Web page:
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How should married couples conduct their financial affairs?

  • 17-09-2022 9:04pm
    Registered Users Posts: 8 Weesie

    I am married 10 years & my husband has always refused to talk about finances. Until recently, I had no idea what he earned, what he spends, what he saves, what his pension entitlements are. However, I recently went to file a personal tax return & saw from his payroll details that he is earning twice my gross salary. He has always insisted on splitting everything 50/50 - childcare, mortgage, bills, property tax, ordering oil/gas (he will let us run dry, until I pay my 50%). I work full time & in addition to our split costs, I seem to always be the first to put my hand in my pocket for kids clothes, extracurricular activities, summer camps, the cleaner (which he was reluctant to get & has paid only once). I have also paid for all of the furniture, beds, soft furnishings, bed clothes, tvs etc. in our home. I'm not forced to do it; but if I didn't our home would be empty & look like student digs. We are both in our early 40s, with children under 10. In addition, I have also paid for the majority of Santa & birthday presents (for our kids & the parties they are invited to).

    I am a public servant, so my pension (which isn't great, being the post 2013 Single Public Service Pension Scheme) is deducted at source, but I have no savings and quite literally not one cent left to myself at the end of every month. I buy my clothes in Pennies, use cheap creams/shampoos and don't really go out very often. Personally, I don't feel that this is right or fair. I'm in my early 40s, am educated to Masters level, I work really hard and have a gross annual income of €75,000+.

    I have tried so many times to discuss this with my husband. He shuts down completely and either walks off or just say 'yea' and nothing changes. I have suggested counselling, sent emails, letters, texts - but nothing changes.

    I am so hurt at this stage, that at times, I can't bear to be in the same room as him. I feel totally miserable and disrespected, yet he is living his best life - spending his money on his hobbies, pastimes, social life.

    There is no question of spending money on a family holiday abroad or furnishings for the house. Those conversations go absolutely nowhere.

    When we purchased our first home, we had to set up a joint account, but all he will put into this is 50% of the mortgage repayment, a few days before its due. The rest of the month, its either empty or overdrawn.

    I really need advise as to what my rights are. I know this entire scenario sounds crazy... I'm not depressed and I don't have low self-esteem. I come from a loving 2-parent family, where my Dad was a compmete gent & prioritised his family. My parent's were so generous that they gave all of us money for our first homes, paid for our weddings, universities. Family was always the priority in my home growing up. The situation that I now find myself in seems to have evolved, as we have floated through the last decade, taking the good times as they came. I always thought things would change when we we married, had kids, bought a house together, matured, became more successful in our careers... but that has not happened.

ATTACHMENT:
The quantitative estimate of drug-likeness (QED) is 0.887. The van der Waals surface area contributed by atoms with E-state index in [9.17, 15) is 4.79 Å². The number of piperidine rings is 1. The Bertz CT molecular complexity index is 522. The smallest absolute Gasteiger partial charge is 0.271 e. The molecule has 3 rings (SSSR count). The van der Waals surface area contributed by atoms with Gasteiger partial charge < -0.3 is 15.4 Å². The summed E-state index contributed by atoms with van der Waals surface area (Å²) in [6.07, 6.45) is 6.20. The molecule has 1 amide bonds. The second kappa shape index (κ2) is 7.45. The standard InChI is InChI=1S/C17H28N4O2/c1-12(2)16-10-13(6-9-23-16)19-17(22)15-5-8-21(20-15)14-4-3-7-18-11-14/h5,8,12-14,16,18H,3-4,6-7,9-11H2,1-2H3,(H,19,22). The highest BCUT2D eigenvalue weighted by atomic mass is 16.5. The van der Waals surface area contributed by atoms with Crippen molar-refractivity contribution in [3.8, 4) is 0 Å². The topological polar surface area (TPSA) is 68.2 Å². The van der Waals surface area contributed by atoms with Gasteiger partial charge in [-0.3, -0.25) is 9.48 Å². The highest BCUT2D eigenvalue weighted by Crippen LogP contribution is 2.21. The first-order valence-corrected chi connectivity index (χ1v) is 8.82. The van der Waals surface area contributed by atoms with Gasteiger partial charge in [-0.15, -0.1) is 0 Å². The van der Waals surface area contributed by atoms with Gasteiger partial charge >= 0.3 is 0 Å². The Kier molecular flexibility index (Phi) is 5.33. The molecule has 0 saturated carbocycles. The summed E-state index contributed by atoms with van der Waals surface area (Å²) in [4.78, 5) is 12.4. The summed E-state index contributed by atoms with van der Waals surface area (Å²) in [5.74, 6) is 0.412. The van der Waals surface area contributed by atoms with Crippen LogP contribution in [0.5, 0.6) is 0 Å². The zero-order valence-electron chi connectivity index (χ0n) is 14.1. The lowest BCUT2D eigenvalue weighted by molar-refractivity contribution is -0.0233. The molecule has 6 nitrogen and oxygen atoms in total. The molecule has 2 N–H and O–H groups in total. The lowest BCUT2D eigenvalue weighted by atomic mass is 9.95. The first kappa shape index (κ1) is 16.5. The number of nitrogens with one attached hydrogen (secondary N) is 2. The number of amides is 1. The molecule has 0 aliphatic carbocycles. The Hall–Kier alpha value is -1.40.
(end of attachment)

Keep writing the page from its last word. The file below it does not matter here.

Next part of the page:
My husband is an amazing father & my 2 kids adore him. But his disrespect and lack of trust in me has caused irreparable damage. Yet he seems to have no clue... & thinks all of this is normal. If I'm in bad form he makes references to my period, being tired or stress at work, almost turning his actions and their affect on our marriage back on me. He'll also bombard me with OTT, inappropriate affection to try keep me quiet and make the tension go away.

    I really don't know what to do at this stage. Should I spend the rest of my life, with him in the driving seat and me losing myself bit by bit, for the sake of my kids? Deep down he actually is a nice guy, he loves his kids and I think he loves me. But it's like he's living in the 1950s and he believes that's the way life should be.

    Any advice would be so greatly appreciated....



  • Registered Users Posts: 10,721 ✭✭✭✭Jim_Hodge

    As regards the relationship I don't know enough to comment but we always had a joint account that wages go in to and all expenditure comes out. It's just joint money. No mine and yours. Likewise, savings and investments, house deeds, etc are all joint. Its how we feel a marriage should work.

  • Registered Users Posts: 8 Weesie

    Thank you. That's also how I was reared and what I want in my own life.

  • Registered Users Posts: 5,510 ✭✭✭Wheety

    Me and my wife both get paid into a joint account. Everything is paid from that, groceries, mortage, all bills, car costs like fuel and maintenance, tax, insurance. Basically all joint expenses are paid from it.

    We each take a weekly allowance from the joint account too. This is quite a low amount as the joint account covers almost everything. Suppose it works as we're both WFH so lunch expenses aren't a big thing now. Lunches at home are covered with groceries.

    We're very open about finances, as I think you should be in a marriage. We know what each other earns and savings etc.

    What happens if your husband dies unexpectantly, would you know where to start looking at his assets?

  • Registered Users Posts: 8 Weesie

    What do you mean? I seriously I'm a bad way and just seeking insight as to what's normal for other families in my position.

  • Registered Users Posts: 6,360 ✭✭✭Jequ0n

    Why wouldn’t he be behaving like this? You have been enabling it all along. I’d do the same for as long as I got away with it.

    You don’t sound happy so maybe it’s time to get some backup (friends/ family) consider your options. Don’t do it on your own.

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  • Registered Users Posts: 25,952 ✭✭✭✭Mrs OBumble